A federal judge has rejected a plea deal for former Los Angeles County Sheriff Lee Baca, saying the deal would have trivialized the seriousness of his offenses. Under the deal, Baca would have faced a maximum of six months in prison.
In February, Baca, once one of the most powerful local law enforcement officials in the nation, had agreed to plead guilty to one count of making a false statement to investigators about his role in a scheme to thwart the FBI’s investigation into inmate beatings in county jails.
Federal District Judge Percy Anderson said Baca is now free to withdraw his guilty plea.
Anderson had previously ruled Baca eligible to serve time in prison over the objections of Baca's attorneys, who said the former sheriff, in the early stages of Alzheimer's, presents no threat to public safety.
Baca's hearing is part of one of the most extensive criminal probes into a local law enforcement agency the federal government has pursued in recent years. Twenty-one former sheriff's employees received federal prison sentences on charges ranging from violating the civil rights of jail visitors and inmates to obstruction of justice and conspiracy.
The federal charges against Baca arose in part from his statement to investigators in 2013 that he "was not aware" deputies planned to try to intimidate an FBI agent investigating jail violence by showing up outside her apartment and threatening to arrest her.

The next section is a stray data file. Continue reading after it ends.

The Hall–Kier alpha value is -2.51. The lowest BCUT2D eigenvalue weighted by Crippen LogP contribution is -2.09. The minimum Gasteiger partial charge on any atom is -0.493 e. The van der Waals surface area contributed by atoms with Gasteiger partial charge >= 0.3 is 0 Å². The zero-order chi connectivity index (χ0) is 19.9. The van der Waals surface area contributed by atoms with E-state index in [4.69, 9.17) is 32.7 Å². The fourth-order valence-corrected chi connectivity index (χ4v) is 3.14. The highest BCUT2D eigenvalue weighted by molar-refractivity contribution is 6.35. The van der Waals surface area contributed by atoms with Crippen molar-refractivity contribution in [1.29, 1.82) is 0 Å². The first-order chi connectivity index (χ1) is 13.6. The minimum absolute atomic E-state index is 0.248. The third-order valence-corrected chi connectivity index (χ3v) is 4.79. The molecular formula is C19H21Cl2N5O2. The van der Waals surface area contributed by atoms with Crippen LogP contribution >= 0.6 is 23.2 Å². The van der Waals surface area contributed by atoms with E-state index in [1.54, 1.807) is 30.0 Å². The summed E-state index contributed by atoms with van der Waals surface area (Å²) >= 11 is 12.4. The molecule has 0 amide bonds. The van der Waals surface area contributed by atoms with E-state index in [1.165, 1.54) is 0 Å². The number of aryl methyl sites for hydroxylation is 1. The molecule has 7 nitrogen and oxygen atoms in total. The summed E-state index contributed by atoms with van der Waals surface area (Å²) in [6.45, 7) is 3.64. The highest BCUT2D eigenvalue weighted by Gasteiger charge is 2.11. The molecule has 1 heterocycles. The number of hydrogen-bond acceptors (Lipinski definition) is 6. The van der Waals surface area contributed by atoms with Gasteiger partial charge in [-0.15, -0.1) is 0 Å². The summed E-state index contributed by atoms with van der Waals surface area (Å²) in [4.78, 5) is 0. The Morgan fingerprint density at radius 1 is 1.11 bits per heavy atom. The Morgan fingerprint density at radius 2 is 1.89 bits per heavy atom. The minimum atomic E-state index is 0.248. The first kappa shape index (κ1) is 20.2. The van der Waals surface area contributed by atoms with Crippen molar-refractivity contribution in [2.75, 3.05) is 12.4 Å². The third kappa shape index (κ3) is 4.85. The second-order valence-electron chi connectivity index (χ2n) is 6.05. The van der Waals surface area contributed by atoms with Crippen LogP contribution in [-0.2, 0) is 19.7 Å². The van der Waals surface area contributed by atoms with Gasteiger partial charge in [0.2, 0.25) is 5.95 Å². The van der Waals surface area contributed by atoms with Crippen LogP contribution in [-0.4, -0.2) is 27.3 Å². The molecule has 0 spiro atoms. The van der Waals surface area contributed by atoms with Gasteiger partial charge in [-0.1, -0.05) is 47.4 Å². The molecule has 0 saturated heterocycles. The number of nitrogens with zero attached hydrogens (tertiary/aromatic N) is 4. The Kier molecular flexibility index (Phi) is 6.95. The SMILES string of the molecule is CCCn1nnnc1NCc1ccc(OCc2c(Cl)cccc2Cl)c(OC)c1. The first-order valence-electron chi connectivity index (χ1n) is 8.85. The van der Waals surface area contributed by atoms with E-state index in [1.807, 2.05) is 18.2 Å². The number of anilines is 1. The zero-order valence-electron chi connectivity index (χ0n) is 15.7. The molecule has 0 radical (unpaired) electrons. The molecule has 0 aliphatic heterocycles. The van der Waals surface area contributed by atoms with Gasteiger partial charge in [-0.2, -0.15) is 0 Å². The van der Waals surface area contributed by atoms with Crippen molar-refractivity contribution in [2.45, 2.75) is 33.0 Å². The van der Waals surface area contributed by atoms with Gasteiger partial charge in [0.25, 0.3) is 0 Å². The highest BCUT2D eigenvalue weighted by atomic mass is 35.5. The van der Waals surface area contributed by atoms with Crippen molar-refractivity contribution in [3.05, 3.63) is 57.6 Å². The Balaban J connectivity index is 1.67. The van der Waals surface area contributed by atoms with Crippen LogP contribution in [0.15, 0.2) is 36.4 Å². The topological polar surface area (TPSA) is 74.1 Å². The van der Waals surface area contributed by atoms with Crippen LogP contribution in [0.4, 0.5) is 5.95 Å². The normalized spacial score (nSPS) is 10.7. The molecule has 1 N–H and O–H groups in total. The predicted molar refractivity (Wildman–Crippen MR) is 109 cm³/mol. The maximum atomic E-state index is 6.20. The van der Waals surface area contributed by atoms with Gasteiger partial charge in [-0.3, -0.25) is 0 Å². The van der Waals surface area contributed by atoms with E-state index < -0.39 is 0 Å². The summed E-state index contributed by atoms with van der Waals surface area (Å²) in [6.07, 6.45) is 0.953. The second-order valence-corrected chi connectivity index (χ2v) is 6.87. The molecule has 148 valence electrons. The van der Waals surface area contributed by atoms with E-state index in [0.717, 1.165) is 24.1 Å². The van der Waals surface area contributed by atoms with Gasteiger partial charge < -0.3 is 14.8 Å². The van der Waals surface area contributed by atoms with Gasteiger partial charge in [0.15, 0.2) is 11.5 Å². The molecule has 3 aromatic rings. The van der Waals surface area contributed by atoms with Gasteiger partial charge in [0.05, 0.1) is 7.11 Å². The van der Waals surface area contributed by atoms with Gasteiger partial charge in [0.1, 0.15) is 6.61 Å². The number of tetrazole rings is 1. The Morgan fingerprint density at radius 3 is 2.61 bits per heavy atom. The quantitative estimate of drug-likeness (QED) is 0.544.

The plea deal between Baca and federal prosecutors stated he directed the deputies to "do everything but put handcuffs" on her.
That Baca would order deputies to threaten the arrest of an FBI agent investigating his jails was an example of the former sheriff's hubris.
The investigation was no small matter. For years, civil rights groups had complained inmates were being abused. Baca had always downplayed those allegations.
In the end, a 2012 independent blue ribbon panel issued a scathing report on the jails, saying there had been a “persistent pattern of unreasonable force” by sheriff’s deputies against inmates. The report said the problem “dates back many years” and blamed Baca and his then-undersheriff Paul Tanaka.
“Both Sheriff Baca and Undersheriff [Paul] Tanaka have, in different ways, enabled or failed to remediate overly aggressive deputy behavior as well as lax and untimely discipline of deputy misconduct," the report stated.
Tanaka was sentenced to five years in federal prison for obstruction of justice last month.
Baca joined the Sheriff’s Department in 1965, the year of the Watts Riots. At the time, there were relatively few Latino deputies on the force. He is the son of a seamstress from Mexican state Michoacan who was brought to the U.S. by her parents when she was 1 year old. He was raised by his mother and his grandmother.
Baca retired from the Sheriff's Department in 2014, not long after the U.S. attorney in Los Angeles announced charges against handfuls of department employees.